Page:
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Black, White, and Southern

Race Relations and Southern Culture, 1940 to the Present

David R. Goldfield

Publication Year: 1991

In "Black, White, and Southern," David R. Goldfield shows how the struggles of black southerners to lift the barriers that had historically separated them from their white counterparts not only brought about the demise of white supremacy but did so without destroying the South's unique culture. Indeed, it is Goldfield's contention that the civil rights crusade has strengthened the South's cultural heritage, making it possible for black southeners to embrace their region unfettered by fear and frustration and for whites to leave behind decades of guilt and condemnation. In support of his analysis Goldfield presents a sweeping examination of the evolution of southern race relations over the past fifty years. He provides moving accounts of the major moments of the civil rights era, and he looks at more recent efforts by blacks to achieve economic and class parity. This history of the crusade for black equality is in the end they story of the South itself and of the powerful forces of redemption that Goldfield attests are still working to shape the future of the region.

Published by: Louisiana State University Press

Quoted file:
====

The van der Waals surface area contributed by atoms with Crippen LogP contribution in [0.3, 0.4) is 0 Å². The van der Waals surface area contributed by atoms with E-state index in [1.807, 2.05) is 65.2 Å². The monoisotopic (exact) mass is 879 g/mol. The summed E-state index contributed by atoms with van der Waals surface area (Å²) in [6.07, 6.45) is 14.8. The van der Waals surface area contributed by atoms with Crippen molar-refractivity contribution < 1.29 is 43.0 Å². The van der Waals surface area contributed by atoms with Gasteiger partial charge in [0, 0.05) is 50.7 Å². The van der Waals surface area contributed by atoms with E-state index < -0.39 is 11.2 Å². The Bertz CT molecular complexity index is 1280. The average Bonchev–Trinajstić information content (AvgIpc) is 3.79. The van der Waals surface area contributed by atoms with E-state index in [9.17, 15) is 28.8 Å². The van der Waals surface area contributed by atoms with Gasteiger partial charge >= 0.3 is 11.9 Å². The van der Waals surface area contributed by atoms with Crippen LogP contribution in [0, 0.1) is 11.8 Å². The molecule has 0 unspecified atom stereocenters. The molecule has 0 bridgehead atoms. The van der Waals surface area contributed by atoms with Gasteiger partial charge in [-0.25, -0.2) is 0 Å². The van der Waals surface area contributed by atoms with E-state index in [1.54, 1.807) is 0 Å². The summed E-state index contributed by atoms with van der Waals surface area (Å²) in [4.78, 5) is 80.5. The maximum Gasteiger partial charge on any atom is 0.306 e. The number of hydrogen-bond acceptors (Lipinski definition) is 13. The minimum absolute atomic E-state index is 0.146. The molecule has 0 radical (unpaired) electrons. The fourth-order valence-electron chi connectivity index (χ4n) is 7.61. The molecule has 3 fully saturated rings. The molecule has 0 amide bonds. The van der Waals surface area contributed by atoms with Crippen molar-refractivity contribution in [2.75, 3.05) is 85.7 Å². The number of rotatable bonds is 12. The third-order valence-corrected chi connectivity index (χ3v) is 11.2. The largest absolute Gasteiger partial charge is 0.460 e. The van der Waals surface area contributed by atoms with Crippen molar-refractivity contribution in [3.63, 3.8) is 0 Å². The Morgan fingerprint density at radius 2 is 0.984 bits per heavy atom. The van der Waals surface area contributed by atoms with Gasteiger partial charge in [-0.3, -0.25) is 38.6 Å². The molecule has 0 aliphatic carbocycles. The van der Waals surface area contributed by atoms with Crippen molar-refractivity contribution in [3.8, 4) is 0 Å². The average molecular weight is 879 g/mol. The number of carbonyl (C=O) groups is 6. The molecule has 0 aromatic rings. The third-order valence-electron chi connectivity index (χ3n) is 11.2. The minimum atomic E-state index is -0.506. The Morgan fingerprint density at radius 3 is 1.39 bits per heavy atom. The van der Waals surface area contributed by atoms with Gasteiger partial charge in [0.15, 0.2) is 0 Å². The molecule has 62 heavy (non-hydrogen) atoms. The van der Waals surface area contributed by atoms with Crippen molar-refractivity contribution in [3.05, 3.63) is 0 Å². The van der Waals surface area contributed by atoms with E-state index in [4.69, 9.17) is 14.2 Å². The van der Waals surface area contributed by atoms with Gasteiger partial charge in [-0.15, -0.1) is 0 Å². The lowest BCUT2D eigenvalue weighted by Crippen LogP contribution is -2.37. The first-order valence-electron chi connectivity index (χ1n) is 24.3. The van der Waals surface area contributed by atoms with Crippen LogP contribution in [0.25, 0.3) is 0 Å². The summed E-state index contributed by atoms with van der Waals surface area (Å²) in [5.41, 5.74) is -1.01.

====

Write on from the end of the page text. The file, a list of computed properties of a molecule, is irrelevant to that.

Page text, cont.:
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p. 1-1

Title Page, Copyright, Dedication, Quotes

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pp. 2-9


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pp. ix-11


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pp. xi-xii

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pp. xiii-xv

I had just finished giving my students a mental walking tour of Uptown (as downtown is called in this upbeat city) Charlotte some time in the 1950s. We pretended we were black. We packed a picnic lunch because no restaurants or lunch counters would serve us, and we boarded the bus and took...

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pp. xvii-xviii

Historians' research interests usually operate in a stream of consciousness. One topic suggests another, and that yet another, and so on. Sometimes the stream veers off into a shallow eddy from which we can hope to extricate ourselves without getting mired. On other, more fortunate occasions, the stream widens...

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I. Race Relations and Southern Culture

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pp. 1-24

There were two races; one black and one white. They shared a common history: they had suffered together through defeat and oppression, each in its own way; they had felt the dull pain of poverty and the uprootedness of economic change; they had stumbled and fallen behind the rest of America in literacy...